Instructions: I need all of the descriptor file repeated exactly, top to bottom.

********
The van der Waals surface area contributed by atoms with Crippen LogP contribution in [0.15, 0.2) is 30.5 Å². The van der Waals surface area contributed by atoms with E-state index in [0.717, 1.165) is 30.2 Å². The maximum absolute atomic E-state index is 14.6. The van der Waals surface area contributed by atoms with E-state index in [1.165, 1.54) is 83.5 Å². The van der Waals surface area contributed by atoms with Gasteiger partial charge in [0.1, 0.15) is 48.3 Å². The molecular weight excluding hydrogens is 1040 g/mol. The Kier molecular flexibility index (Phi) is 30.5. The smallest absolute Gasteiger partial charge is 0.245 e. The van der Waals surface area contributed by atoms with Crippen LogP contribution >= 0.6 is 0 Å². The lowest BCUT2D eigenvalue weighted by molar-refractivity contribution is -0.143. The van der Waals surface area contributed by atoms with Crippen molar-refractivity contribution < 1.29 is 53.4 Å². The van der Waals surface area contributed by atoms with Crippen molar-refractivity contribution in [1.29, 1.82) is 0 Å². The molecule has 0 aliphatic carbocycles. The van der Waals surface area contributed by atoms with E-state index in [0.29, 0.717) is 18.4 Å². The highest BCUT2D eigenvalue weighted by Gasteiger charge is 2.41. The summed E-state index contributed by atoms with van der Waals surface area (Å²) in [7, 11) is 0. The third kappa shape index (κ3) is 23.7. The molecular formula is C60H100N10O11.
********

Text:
The van der Waals surface area contributed by atoms with Crippen LogP contribution in [0.15, 0.2) is 30.5 Å². The van der Waals surface area contributed by atoms with E-state index in [0.717, 1.165) is 30.2 Å². The maximum absolute atomic E-state index is 14.6. The van der Waals surface area contributed by atoms with E-state index in [1.165, 1.54) is 83.5 Å². The van der Waals surface area contributed by atoms with Gasteiger partial charge in [0.1, 0.15) is 48.3 Å². The molecular weight excluding hydrogens is 1040 g/mol. The Kier molecular flexibility index (Phi) is 30.5. The smallest absolute Gasteiger partial charge is 0.245 e. The van der Waals surface area contributed by atoms with Crippen LogP contribution >= 0.6 is 0 Å². The lowest BCUT2D eigenvalue weighted by molar-refractivity contribution is -0.143. The van der Waals surface area contributed by atoms with Crippen molar-refractivity contribution < 1.29 is 53.4 Å². The van der Waals surface area contributed by atoms with Crippen molar-refractivity contribution in [1.29, 1.82) is 0 Å². The molecule has 0 aliphatic carbocycles. The van der Waals surface area contributed by atoms with E-state index in [0.29, 0.717) is 18.4 Å². The highest BCUT2D eigenvalue weighted by Gasteiger charge is 2.41. The summed E-state index contributed by atoms with van der Waals surface area (Å²) in [7, 11) is 0. The third kappa shape index (κ3) is 23.7. The molecular formula is C60H100N10O11.